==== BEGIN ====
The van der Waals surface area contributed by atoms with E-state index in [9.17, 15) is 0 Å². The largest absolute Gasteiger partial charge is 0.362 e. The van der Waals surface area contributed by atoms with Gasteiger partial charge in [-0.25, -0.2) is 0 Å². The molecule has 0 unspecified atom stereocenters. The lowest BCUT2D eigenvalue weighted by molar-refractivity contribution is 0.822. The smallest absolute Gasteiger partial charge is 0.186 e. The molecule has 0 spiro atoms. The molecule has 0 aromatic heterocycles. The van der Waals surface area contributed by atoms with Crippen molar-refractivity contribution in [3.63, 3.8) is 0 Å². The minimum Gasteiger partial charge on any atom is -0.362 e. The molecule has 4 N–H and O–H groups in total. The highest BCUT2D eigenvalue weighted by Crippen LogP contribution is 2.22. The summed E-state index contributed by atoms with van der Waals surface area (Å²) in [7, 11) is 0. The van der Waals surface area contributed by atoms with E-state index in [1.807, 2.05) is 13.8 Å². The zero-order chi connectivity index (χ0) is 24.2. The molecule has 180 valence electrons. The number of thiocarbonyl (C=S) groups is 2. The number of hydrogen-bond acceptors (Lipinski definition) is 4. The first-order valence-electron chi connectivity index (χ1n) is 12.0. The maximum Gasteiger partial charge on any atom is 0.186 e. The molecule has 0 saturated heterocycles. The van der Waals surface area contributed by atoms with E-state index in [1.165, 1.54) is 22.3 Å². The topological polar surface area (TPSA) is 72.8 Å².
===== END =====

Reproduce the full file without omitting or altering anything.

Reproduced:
The van der Waals surface area contributed by atoms with E-state index in [9.17, 15) is 0 Å². The largest absolute Gasteiger partial charge is 0.362 e. The van der Waals surface area contributed by atoms with Gasteiger partial charge in [-0.25, -0.2) is 0 Å². The molecule has 0 unspecified atom stereocenters. The lowest BCUT2D eigenvalue weighted by molar-refractivity contribution is 0.822. The smallest absolute Gasteiger partial charge is 0.186 e. The molecule has 0 spiro atoms. The molecule has 0 aromatic heterocycles. The van der Waals surface area contributed by atoms with Crippen molar-refractivity contribution in [3.63, 3.8) is 0 Å². The minimum Gasteiger partial charge on any atom is -0.362 e. The molecule has 4 N–H and O–H groups in total. The highest BCUT2D eigenvalue weighted by Crippen LogP contribution is 2.22. The summed E-state index contributed by atoms with van der Waals surface area (Å²) in [7, 11) is 0. The van der Waals surface area contributed by atoms with E-state index in [1.807, 2.05) is 13.8 Å². The zero-order chi connectivity index (χ0) is 24.2. The molecule has 180 valence electrons. The number of thiocarbonyl (C=S) groups is 2. The number of hydrogen-bond acceptors (Lipinski definition) is 4. The first-order valence-electron chi connectivity index (χ1n) is 12.0. The maximum Gasteiger partial charge on any atom is 0.186 e. The molecule has 0 saturated heterocycles. The van der Waals surface area contributed by atoms with E-state index in [1.165, 1.54) is 22.3 Å². The topological polar surface area (TPSA) is 72.8 Å².